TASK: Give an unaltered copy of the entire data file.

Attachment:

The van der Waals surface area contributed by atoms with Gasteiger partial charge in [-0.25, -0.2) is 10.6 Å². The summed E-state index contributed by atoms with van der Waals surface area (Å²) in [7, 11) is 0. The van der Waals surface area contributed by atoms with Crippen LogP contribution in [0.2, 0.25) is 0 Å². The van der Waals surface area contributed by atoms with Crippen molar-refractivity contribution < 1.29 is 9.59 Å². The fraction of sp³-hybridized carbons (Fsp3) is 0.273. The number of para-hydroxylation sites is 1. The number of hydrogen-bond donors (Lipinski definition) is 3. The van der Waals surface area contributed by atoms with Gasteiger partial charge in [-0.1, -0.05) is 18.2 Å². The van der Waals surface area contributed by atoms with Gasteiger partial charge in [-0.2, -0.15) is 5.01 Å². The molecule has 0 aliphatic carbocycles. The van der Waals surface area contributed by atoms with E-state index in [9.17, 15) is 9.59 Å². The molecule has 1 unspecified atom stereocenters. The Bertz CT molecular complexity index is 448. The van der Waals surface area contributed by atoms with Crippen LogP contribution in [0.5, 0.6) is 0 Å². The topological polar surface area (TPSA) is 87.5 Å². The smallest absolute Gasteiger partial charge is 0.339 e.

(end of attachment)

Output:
The van der Waals surface area contributed by atoms with Gasteiger partial charge in [-0.25, -0.2) is 10.6 Å². The summed E-state index contributed by atoms with van der Waals surface area (Å²) in [7, 11) is 0. The van der Waals surface area contributed by atoms with Crippen LogP contribution in [0.2, 0.25) is 0 Å². The van der Waals surface area contributed by atoms with Crippen molar-refractivity contribution < 1.29 is 9.59 Å². The fraction of sp³-hybridized carbons (Fsp3) is 0.273. The number of para-hydroxylation sites is 1. The number of hydrogen-bond donors (Lipinski definition) is 3. The van der Waals surface area contributed by atoms with Gasteiger partial charge in [-0.1, -0.05) is 18.2 Å². The van der Waals surface area contributed by atoms with Gasteiger partial charge in [-0.2, -0.15) is 5.01 Å². The molecule has 0 aliphatic carbocycles. The van der Waals surface area contributed by atoms with E-state index in [9.17, 15) is 9.59 Å². The molecule has 1 unspecified atom stereocenters. The Bertz CT molecular complexity index is 448. The van der Waals surface area contributed by atoms with Crippen LogP contribution in [0.5, 0.6) is 0 Å². The topological polar surface area (TPSA) is 87.5 Å². The smallest absolute Gasteiger partial charge is 0.339 e.